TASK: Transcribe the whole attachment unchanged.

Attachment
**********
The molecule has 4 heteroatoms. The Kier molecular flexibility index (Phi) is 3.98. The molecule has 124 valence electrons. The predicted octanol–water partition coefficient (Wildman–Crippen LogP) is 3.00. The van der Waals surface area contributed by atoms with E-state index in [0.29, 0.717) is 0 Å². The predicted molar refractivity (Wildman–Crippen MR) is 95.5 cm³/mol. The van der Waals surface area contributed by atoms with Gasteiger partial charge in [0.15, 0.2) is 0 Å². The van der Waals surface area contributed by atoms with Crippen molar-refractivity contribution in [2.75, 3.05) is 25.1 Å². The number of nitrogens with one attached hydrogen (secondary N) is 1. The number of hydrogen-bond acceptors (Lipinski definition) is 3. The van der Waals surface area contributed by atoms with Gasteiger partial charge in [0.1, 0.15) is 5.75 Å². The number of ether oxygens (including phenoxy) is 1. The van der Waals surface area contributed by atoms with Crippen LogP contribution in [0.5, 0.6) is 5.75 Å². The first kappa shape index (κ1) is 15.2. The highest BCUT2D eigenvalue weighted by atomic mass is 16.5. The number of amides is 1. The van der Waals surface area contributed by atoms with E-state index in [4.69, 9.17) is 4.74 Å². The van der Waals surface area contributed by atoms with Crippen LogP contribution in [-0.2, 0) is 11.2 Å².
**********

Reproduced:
The molecule has 4 heteroatoms. The Kier molecular flexibility index (Phi) is 3.98. The molecule has 124 valence electrons. The predicted octanol–water partition coefficient (Wildman–Crippen LogP) is 3.00. The van der Waals surface area contributed by atoms with E-state index in [0.29, 0.717) is 0 Å². The predicted molar refractivity (Wildman–Crippen MR) is 95.5 cm³/mol. The van der Waals surface area contributed by atoms with Gasteiger partial charge in [0.15, 0.2) is 0 Å². The van der Waals surface area contributed by atoms with Crippen molar-refractivity contribution in [2.75, 3.05) is 25.1 Å². The number of nitrogens with one attached hydrogen (secondary N) is 1. The number of hydrogen-bond acceptors (Lipinski definition) is 3. The van der Waals surface area contributed by atoms with Gasteiger partial charge in [0.1, 0.15) is 5.75 Å². The number of ether oxygens (including phenoxy) is 1. The van der Waals surface area contributed by atoms with Crippen LogP contribution in [0.5, 0.6) is 5.75 Å². The first kappa shape index (κ1) is 15.2. The highest BCUT2D eigenvalue weighted by atomic mass is 16.5. The number of amides is 1. The van der Waals surface area contributed by atoms with E-state index in [4.69, 9.17) is 4.74 Å². The van der Waals surface area contributed by atoms with Crippen LogP contribution in [-0.2, 0) is 11.2 Å².